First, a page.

J Immunol. 2004 Jul 1;173(1):600-6
Bischof F, Bins A, Durr M, Zevering Y, Melms A, Kruisbeek AM.
Department of Immunology, Netherlands Cancer Institute, Amsterdam, The Netherlands.
Multiple sclerosis is an inflammatory disease of the CNS that involves immune reactivity against myelin oligodendrocyte glycoprotein (MOG), a type I transmembrane protein located at the outer surface of CNS myelin.
The epitope MOG92-106 is a DR4-restricted Th cell epitope and a target for demyelinating autoantibodies.
In this study, we show that the immune response elicited by immunization with this epitope is qualitatively different from immune responses induced by the well-defined epitopes myelin basic protein (MBP) 84-96 and proteolipid protein (PLP) 139-151.
Mice with MOG92-106-, but not with MBP84-96- or PLP139-151-induced experimental autoimmune encephalomyelitis developed extensive B cell reactivity against secondary myelin Ags.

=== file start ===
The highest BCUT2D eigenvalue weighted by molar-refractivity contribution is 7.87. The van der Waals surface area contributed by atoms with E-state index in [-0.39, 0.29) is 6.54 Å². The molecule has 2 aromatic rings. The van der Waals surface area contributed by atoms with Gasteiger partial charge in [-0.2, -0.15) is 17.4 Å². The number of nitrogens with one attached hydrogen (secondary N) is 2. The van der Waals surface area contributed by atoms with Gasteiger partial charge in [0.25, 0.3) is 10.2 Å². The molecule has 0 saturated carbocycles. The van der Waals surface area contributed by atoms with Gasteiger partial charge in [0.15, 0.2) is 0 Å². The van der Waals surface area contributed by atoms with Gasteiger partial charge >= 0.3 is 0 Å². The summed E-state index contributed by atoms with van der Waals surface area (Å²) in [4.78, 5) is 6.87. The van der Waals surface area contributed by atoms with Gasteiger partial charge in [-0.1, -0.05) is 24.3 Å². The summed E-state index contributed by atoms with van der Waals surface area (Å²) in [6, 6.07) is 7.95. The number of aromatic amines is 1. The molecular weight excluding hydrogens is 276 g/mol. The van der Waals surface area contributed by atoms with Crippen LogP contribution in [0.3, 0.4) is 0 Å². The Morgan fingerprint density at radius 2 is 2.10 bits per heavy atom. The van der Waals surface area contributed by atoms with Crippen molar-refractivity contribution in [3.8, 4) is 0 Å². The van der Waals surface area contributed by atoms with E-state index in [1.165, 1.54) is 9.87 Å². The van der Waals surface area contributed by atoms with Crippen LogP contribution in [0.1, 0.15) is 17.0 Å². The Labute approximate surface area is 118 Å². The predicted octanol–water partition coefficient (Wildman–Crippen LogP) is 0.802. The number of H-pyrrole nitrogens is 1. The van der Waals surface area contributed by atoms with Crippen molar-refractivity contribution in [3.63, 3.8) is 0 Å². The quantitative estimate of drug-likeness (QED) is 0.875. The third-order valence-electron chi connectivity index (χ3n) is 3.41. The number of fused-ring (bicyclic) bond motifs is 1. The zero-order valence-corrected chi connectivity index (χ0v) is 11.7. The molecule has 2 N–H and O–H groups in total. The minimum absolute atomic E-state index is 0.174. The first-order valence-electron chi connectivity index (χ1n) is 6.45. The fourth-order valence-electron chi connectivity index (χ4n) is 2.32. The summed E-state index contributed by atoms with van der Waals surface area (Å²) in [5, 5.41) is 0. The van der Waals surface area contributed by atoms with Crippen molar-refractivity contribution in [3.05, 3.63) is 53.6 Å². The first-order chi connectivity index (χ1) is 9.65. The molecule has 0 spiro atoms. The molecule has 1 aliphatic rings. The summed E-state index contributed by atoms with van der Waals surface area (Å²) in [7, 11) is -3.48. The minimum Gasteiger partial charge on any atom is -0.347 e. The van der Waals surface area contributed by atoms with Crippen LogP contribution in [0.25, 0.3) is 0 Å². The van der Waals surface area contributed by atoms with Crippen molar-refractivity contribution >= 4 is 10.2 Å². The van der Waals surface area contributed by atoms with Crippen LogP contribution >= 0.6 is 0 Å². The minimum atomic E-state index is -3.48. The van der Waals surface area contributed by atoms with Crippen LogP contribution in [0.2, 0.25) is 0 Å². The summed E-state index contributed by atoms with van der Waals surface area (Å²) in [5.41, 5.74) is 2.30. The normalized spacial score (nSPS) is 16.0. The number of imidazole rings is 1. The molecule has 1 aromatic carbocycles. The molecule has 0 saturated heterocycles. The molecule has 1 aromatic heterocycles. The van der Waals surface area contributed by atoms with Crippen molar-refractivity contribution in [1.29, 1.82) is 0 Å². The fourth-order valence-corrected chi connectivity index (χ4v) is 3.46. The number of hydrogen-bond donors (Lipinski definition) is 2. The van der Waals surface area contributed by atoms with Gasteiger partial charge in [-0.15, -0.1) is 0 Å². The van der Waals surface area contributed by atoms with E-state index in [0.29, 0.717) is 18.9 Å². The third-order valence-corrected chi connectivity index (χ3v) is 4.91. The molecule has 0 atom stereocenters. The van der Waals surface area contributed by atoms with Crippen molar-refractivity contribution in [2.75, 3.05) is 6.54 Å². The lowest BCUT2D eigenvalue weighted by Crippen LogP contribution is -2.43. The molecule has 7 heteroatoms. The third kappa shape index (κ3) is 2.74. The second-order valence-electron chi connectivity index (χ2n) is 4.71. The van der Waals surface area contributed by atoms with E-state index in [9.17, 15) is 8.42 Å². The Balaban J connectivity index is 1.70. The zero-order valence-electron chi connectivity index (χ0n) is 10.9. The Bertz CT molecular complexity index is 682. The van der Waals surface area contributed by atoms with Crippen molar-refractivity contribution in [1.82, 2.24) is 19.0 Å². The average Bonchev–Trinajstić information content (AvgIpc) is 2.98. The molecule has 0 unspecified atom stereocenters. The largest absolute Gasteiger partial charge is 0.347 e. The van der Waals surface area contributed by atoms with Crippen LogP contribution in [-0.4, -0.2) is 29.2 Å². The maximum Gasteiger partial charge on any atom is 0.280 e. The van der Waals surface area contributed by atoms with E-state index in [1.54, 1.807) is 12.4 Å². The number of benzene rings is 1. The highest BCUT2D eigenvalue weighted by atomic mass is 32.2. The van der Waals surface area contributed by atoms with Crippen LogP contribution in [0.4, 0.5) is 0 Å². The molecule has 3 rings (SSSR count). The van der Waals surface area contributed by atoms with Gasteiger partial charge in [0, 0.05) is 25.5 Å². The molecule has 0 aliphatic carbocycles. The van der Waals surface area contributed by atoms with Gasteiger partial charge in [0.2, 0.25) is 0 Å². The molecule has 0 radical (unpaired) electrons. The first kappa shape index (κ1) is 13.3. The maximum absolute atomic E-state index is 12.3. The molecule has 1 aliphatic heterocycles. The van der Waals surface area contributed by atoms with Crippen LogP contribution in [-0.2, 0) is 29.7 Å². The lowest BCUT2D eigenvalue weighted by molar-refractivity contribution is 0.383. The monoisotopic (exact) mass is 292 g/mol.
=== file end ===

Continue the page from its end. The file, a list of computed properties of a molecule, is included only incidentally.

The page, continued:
These secondary Abs were directed against a set of encephalitogenic peptide Ags derived from MBP and PLP as well as a broad range of epitopes spanning the complete MBP sequence.
The observed diversification of the B cell reactivity represents a simultaneous spread toward a broad range of antigenic epitopes and differs markedly from T cell epitope spreading that follows a sequential cascade.
The Abs were of the isotypes IgG1 and IgG2b, indicating that endogenously recruited B cells receive help from activated T cells.
In sharp contrast, B cell reactivity in MBP84-96- and PLP139-151-induced experimental autoimmune encephalomyelitis was directed against the disease-inducing Ag only.
These data provide direct evidence that the nature of the endogenously acquired immune reactivity during organ-specific autoimmunity critically depends on the disease-inducing Ag.
They further demonstrate that the epitope MOG92-106 has the specific capacity to induce a widespread autoimmune response.